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getmorefigures.php?uid=PMC5037526&req=5

nutrients-08-00539-f003: Scatter plot of the variations in YCF and cow’s milk quantities between diets modeled with all-foods models a and observed diets and percentage of children in each quarter *, according to the groups of children. a “All-foods models” refers to the linear programming models where all of the foods reported as consumed by the sample were taken as variables. b “No YCF, no Suppl” refers to children who did not consume either YCFs or supplements during the four days of dietary record; “no YCF, Suppl” refers to those who did not consume YCFs, but who consumed supplements; “YCF, no Suppl” refers to those who consumed YCFs, but not supplements; “YCF & Suppl” refers to those who consumed both YCFs and supplements. * Values in each quarter indicate the percentage of children in this quarter, excluding those with variations. Null variations for both cow’s milk and YCFs (spots at the center of the grid) were seen for only 0.4% of the whole sample; 2.5% had a variation in cow’s milk, but not in YCF (spots on the vertical line, x = 0); and 9.6 % had a variation in YCF, but not in cow’s milk (spots on the horizontal line, y = 0).
Mentions: Figure 3 shows, for each individual (represented by a spot), the variations of YCF and cow’s milk quantities between modeled and observed diets (g/day). For a large majority of children (66.4%), diet modeling induced a decrease in cow’s milk and an increase in YCF quantities.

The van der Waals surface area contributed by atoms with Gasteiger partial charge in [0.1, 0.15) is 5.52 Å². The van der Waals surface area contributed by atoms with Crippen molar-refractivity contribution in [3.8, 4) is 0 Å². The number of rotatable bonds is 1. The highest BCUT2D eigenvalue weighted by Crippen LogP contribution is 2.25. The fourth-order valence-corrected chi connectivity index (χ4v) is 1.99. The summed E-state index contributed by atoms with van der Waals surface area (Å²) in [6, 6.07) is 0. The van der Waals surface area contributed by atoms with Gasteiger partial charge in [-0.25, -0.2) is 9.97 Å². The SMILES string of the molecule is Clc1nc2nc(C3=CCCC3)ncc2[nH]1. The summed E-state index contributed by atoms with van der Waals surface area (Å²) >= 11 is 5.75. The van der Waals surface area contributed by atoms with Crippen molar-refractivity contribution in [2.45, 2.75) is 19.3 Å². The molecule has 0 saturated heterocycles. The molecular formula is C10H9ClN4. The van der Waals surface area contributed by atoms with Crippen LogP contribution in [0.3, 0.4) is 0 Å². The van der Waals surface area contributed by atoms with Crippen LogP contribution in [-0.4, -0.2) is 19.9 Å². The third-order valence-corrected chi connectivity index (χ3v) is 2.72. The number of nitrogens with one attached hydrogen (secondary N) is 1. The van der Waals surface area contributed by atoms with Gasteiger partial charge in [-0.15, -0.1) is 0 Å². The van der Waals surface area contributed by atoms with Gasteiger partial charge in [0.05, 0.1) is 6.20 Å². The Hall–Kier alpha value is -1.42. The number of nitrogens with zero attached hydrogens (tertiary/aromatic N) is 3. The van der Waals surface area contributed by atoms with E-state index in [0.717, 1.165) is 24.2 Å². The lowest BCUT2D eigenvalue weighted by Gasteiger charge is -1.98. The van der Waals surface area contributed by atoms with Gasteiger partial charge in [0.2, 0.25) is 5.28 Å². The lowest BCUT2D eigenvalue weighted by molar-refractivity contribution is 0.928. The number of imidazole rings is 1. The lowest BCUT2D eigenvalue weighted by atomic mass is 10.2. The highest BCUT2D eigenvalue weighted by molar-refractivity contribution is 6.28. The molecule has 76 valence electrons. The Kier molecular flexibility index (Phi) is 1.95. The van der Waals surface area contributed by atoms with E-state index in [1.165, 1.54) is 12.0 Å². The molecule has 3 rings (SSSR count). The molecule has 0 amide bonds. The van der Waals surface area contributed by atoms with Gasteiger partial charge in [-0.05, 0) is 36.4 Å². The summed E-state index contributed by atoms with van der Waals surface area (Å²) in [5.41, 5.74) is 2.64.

View Article: PubMed Central - PubMed

ABSTRACT

The European Food Safety Authority (EFSA) states that young child formulae (YCFs) “cannot be considered as a necessity to satisfy the nutritional requirements” of children aged 12–36 months. This study quantifies the dietary changes needed to ensure nutritional adequacy in U.K. young children who consume YCFs and/or supplements and in those who do not. Dietary data from 1147 young children (aged 12–18 months) were used to identify, using linear programming models, the minimum changes needed to ensure nutritional adequacy: (i) by changing the quantities of foods initially consumed by each child (repertoire-foods); and (ii) by introducing new foods (non-repertoire-foods). Most of the children consumed neither YCFs, nor supplements (61.6%). Nutritional adequacy with repertoire-foods alone was ensured for only one child in this group, against 74.4% of the children consuming YCFs and supplement. When access to all foods was allowed, smaller food changes were required when YCFs and supplements were initially consumed than when they were not. In the total sample, the main dietary shifts needed to ensure nutritional adequacy were an increase in YCF and a decrease in cow’s milk (+226 g/day and −181 g/day, respectively). Increasing YCF and supplement consumption was the shortest way to cover the EFSA nutrient requirements of U.K. children.

No MeSH data available.